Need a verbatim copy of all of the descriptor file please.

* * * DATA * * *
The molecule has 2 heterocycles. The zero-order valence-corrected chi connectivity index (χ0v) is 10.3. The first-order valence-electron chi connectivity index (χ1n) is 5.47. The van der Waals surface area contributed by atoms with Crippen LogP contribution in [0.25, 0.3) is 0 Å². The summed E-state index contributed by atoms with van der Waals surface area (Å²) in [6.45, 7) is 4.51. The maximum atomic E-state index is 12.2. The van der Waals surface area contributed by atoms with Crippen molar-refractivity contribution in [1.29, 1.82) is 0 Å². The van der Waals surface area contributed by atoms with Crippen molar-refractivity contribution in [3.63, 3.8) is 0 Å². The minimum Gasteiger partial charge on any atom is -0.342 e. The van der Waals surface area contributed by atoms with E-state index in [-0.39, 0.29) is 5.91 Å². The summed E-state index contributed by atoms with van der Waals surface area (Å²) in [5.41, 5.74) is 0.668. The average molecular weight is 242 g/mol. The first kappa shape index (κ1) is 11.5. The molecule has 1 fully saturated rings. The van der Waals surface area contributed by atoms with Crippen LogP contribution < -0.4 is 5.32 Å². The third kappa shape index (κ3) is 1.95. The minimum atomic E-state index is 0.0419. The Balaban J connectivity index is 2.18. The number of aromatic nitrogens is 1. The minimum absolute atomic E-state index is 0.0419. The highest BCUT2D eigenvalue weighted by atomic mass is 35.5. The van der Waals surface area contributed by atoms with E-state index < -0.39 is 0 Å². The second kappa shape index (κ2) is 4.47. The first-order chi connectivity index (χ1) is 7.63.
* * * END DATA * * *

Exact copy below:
The molecule has 2 heterocycles. The zero-order valence-corrected chi connectivity index (χ0v) is 10.3. The first-order valence-electron chi connectivity index (χ1n) is 5.47. The van der Waals surface area contributed by atoms with Crippen LogP contribution in [0.25, 0.3) is 0 Å². The summed E-state index contributed by atoms with van der Waals surface area (Å²) in [6.45, 7) is 4.51. The maximum atomic E-state index is 12.2. The van der Waals surface area contributed by atoms with Crippen molar-refractivity contribution in [1.29, 1.82) is 0 Å². The van der Waals surface area contributed by atoms with Crippen molar-refractivity contribution in [3.63, 3.8) is 0 Å². The minimum Gasteiger partial charge on any atom is -0.342 e. The van der Waals surface area contributed by atoms with E-state index in [-0.39, 0.29) is 5.91 Å². The summed E-state index contributed by atoms with van der Waals surface area (Å²) in [5.41, 5.74) is 0.668. The average molecular weight is 242 g/mol. The first kappa shape index (κ1) is 11.5. The molecule has 1 fully saturated rings. The van der Waals surface area contributed by atoms with Crippen LogP contribution < -0.4 is 5.32 Å². The third kappa shape index (κ3) is 1.95. The minimum atomic E-state index is 0.0419. The Balaban J connectivity index is 2.18. The number of aromatic nitrogens is 1. The minimum absolute atomic E-state index is 0.0419. The highest BCUT2D eigenvalue weighted by atomic mass is 35.5. The van der Waals surface area contributed by atoms with E-state index < -0.39 is 0 Å². The second kappa shape index (κ2) is 4.47. The first-order chi connectivity index (χ1) is 7.63.